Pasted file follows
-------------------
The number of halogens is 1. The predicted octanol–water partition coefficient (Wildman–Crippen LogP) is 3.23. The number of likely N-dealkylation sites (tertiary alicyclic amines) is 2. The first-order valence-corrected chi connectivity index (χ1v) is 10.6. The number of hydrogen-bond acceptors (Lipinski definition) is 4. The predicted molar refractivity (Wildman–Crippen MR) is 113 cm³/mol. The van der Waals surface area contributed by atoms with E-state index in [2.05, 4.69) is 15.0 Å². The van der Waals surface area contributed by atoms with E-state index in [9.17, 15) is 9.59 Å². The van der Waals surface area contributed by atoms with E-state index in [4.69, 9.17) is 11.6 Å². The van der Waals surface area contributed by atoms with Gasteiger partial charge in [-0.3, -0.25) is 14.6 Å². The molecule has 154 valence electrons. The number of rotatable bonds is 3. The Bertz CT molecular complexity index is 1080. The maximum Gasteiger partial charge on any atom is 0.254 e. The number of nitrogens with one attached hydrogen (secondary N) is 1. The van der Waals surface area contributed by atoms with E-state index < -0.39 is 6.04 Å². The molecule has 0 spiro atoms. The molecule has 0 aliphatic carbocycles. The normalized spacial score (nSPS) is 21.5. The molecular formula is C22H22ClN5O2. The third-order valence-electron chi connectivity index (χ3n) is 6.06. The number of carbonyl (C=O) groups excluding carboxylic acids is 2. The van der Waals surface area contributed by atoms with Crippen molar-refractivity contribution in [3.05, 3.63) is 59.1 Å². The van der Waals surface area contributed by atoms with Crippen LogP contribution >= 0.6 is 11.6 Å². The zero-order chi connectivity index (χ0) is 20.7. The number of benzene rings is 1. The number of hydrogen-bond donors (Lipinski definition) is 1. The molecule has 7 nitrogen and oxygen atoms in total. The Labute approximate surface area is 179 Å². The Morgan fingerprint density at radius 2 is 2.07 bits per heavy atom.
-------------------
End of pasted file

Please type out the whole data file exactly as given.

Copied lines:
The number of halogens is 1. The predicted octanol–water partition coefficient (Wildman–Crippen LogP) is 3.23. The number of likely N-dealkylation sites (tertiary alicyclic amines) is 2. The first-order valence-corrected chi connectivity index (χ1v) is 10.6. The number of hydrogen-bond acceptors (Lipinski definition) is 4. The predicted molar refractivity (Wildman–Crippen MR) is 113 cm³/mol. The van der Waals surface area contributed by atoms with E-state index in [2.05, 4.69) is 15.0 Å². The van der Waals surface area contributed by atoms with E-state index in [9.17, 15) is 9.59 Å². The van der Waals surface area contributed by atoms with E-state index in [4.69, 9.17) is 11.6 Å². The van der Waals surface area contributed by atoms with Gasteiger partial charge in [-0.3, -0.25) is 14.6 Å². The molecule has 154 valence electrons. The number of rotatable bonds is 3. The Bertz CT molecular complexity index is 1080. The maximum Gasteiger partial charge on any atom is 0.254 e. The number of nitrogens with one attached hydrogen (secondary N) is 1. The van der Waals surface area contributed by atoms with E-state index < -0.39 is 6.04 Å². The molecule has 0 spiro atoms. The molecule has 0 aliphatic carbocycles. The normalized spacial score (nSPS) is 21.5. The molecular formula is C22H22ClN5O2. The third-order valence-electron chi connectivity index (χ3n) is 6.06. The number of carbonyl (C=O) groups excluding carboxylic acids is 2. The van der Waals surface area contributed by atoms with Crippen molar-refractivity contribution in [3.05, 3.63) is 59.1 Å². The van der Waals surface area contributed by atoms with Crippen LogP contribution >= 0.6 is 11.6 Å². The zero-order chi connectivity index (χ0) is 20.7. The number of benzene rings is 1. The number of hydrogen-bond donors (Lipinski definition) is 1. The molecule has 7 nitrogen and oxygen atoms in total. The Labute approximate surface area is 179 Å². The Morgan fingerprint density at radius 2 is 2.07 bits per heavy atom.